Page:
Passing the Bechdel Test but at what price?
A review by Edward and Nalini Haynes
★★★☆☆ three out of five stars
Kick-Ass 2 continues the adventures of Kick-Ass aka Dave Lizewski (Aaron Taylor-Johnson), the high school senior who began a costumed vigilante craze in the original Kick-Ass. Hit-Girl aka Mindy Macready (Chloë Grace Moretz) is attending Dave’s school while living with her guardian Detective Williams (Morris Chestnut). Mindy lies and covers up her ongoing Hit-Girl activities but she inevitably gets caught out. Williams tries to be a good father, encouraging Mindy to reclaim her childhood.
Chris D’Amico, formerly Red Mist, accidentally kills his remaining parent then renames himself the Motherf____r (Christopher Mintz-Plasse) in an attempt to follow in his father’s gangster footsteps. Chris raises an army of costumed villains, naming them all personally before instructing his assistant to organise costumes.
Needless to say, the good versus evil trope abounds as well as plenty of teenage coming-of-age angst.
Unfortunately the plot is a dog’s breakfast: a bit of steak here and a bit of offal there.
The original Kick-Ass was written and directed by Matthew Vaughn with Jane Goldman co-writing. The original comic book writers get credits too, of course: Mark Millar and John Romita Jr.. The original writers obviously know and love the genre in which they were writing.
However, the Kick-Ass 2 plot is so disjointed that the minion thought it was written by a committee or possibly different writers for the guys, Mindy and her alter-ego Hit-Girl. The minion also observed that the cinematography is distinctly inferior to the first Kick-Ass movie.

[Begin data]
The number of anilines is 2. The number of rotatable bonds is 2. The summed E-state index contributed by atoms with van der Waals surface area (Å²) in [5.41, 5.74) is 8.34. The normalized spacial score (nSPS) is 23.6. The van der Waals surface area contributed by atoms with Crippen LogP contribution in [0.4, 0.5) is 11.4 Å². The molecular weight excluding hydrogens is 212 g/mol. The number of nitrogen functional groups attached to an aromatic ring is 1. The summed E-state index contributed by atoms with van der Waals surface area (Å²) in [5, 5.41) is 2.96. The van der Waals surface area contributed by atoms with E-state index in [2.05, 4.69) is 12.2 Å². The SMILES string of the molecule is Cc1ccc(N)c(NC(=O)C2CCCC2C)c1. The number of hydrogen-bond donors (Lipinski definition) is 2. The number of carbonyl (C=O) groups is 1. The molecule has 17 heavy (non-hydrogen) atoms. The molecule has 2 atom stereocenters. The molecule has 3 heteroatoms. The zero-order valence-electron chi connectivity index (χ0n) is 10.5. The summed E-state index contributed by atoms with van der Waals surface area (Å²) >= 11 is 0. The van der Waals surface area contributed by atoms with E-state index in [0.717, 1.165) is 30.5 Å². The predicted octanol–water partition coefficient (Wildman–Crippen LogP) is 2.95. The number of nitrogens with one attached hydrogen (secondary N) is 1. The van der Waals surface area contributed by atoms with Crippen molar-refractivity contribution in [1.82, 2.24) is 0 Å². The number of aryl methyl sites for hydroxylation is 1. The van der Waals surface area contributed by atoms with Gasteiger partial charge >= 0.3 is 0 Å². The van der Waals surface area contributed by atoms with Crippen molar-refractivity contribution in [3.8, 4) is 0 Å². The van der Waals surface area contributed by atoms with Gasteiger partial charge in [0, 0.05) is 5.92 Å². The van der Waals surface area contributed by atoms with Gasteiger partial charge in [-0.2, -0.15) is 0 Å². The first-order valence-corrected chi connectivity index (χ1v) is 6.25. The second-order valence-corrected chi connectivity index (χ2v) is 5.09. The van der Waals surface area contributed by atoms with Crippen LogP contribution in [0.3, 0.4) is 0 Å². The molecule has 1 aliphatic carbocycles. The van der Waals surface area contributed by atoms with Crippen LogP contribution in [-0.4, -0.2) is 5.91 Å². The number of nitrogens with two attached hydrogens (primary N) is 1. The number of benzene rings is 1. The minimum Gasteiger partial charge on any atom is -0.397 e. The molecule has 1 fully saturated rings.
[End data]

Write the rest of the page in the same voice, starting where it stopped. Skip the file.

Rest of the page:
I thought the writer was doing it for money with no love and little understanding of the genre undermining his efforts to comply with or effectively subvert the tropes. I looked up KA2 on IMDB: relative newcomer Jeff Wadlow with a poor track record (mostly 4.5 to 6.9 out of 10 on IMDB) wrote and directed Kick-Ass 2 solo.
Chris D’Amico (Mother___) and Dave (Kick-Ass) follow the comedic coming-of-age comic book superhero tropes but Mindy diverts into the Mean Girls ‘normal’ high school girl story-line after establishing that this was not going to happen. Apparently it’s acceptable for foster-daddy to organise play-dates for 15 year old girls as well (what planet is Wadlow from? Not this one, surely).
A few times Wadlow introduced a few potential twists — like the ex-Mob-enforcer who started a 12-step program for costumed vigilantes — then Wadlow ignores his gold mine to dig up some lumps of coal. Hopefully Santa found them useful.
There are other points where the plot is broken because we’re missing information or Wadlow is relying on ‘writer-puppet master’ tricks like some Jedi with delusions of grandeur “This will NOT break your suspension of disbelief. You will NOT ask why.”
Chekov’s gun is supposed to be seen BEFORE the fact, not explained AFTER the fact. Just sayin’.
The Bechdel Test referred to in the sub-heading is a simple gender-bias test requiring a movie to have two named women characters talk about something other than a man without a man present. (The rules have been slightly expanded since its inception in 1985.) This test is so prominent in global culture that Sweden’s government’s movie ratings system now refers to the Bechdel Test.
It’s a pity Kick-Ass 2 relies on the ‘Queen Bees and Wanna Bees’ trope to pass the Bechdel Test. I mean, really? You couldn’t have had two of the female costumed vigilantes talk to one another? It’s amazing that a movie with so many women revolves around the men, including Hit-Girl’s ‘daddy issues’ as a primary motivator for everything she does — even when she changes direction. By 180 degrees. Repeatedly.
Kick-Ass 2 is at least as bloody as the first Kick-Ass movie, making number 2 somewhat like a Tarantino movie but without a cohesive plot and without snappy dialogue essential to the comic book movie genre. Kick-Ass 2 has 6.8 on IMDB; I think this is overly generous. I’m giving it three stars because I don’t have half-stars to give it 2 ½.
★★★☆☆ three out of five stars